NGO Consortium members in session. Photo credit: NGO Consortium.

Our team in Somalia and Somaliland has welcomed the news with delight and expressed their commitment to work closely with many other organizations to improve social cohesion, community safety interventions and effectively build sustainable peace in Somalia.

“We are indeed excited and pleased to be coordinating and working in a cohesive way with our peer organisations,” said Ahmed Abdullahi, Interpeace’s Somalia Country Coordinator.

“This platform gives us the opportunity to shape and advance innovative approaches to address the root causes of violence and work on restoring trust between communities,” said Mr Abdullahi.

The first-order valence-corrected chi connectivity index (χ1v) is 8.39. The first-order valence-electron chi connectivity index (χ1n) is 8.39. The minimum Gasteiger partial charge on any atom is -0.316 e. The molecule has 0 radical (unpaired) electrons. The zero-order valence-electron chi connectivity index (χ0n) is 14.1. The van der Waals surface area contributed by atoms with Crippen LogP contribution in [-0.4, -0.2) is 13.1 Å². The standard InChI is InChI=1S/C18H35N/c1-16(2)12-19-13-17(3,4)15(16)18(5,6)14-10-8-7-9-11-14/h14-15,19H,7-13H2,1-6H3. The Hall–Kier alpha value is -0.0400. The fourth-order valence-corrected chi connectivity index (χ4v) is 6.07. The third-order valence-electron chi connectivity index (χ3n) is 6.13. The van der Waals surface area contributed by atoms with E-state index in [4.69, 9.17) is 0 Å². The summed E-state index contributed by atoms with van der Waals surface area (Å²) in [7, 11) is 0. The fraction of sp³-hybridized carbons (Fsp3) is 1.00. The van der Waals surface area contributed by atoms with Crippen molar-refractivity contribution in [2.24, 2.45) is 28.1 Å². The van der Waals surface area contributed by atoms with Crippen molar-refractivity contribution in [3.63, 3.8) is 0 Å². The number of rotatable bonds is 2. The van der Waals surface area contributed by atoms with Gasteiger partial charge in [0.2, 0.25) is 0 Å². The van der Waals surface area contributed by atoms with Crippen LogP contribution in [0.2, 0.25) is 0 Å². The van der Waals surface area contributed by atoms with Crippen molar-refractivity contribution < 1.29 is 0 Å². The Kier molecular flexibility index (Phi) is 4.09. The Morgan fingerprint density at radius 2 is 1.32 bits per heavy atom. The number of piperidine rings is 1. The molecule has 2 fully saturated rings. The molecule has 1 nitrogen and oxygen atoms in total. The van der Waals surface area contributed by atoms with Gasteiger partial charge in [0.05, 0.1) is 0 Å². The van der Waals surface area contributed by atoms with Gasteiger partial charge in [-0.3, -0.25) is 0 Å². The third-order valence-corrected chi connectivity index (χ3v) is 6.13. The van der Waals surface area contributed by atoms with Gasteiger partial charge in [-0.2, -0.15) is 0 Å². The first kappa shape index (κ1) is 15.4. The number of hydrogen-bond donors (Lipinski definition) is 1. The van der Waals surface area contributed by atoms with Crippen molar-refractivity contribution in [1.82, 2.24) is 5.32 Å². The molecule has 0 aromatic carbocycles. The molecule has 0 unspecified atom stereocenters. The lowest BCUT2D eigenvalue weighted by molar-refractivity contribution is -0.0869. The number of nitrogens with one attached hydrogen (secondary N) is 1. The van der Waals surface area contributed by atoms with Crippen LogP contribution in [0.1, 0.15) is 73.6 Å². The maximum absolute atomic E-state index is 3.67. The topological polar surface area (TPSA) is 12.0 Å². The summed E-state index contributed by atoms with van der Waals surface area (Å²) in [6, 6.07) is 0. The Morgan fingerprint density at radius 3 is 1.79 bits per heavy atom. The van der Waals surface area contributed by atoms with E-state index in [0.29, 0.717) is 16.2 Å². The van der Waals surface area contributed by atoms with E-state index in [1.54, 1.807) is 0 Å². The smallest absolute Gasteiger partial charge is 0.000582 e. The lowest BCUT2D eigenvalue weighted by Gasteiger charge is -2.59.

We can only build a more peaceful future through collaboration. Working together as a group within the consortium strengthens our work as a peacebuilding community to effectively contribute to Somalia’s vision for change.

The Somalia Peacebuilding Working Group is an opportunity to consolidate partnerships, build a stronger peacebuilding community in Somalia and demonstrate to the world that we are more efficient when we work together.

NGO Consortium members in session. Photo credit: NGO Consortium.

The limited value-for-money of international technical cooperation, capacity-development and institutional reform support - Effective advising in statebuilding and peacebuilding contexts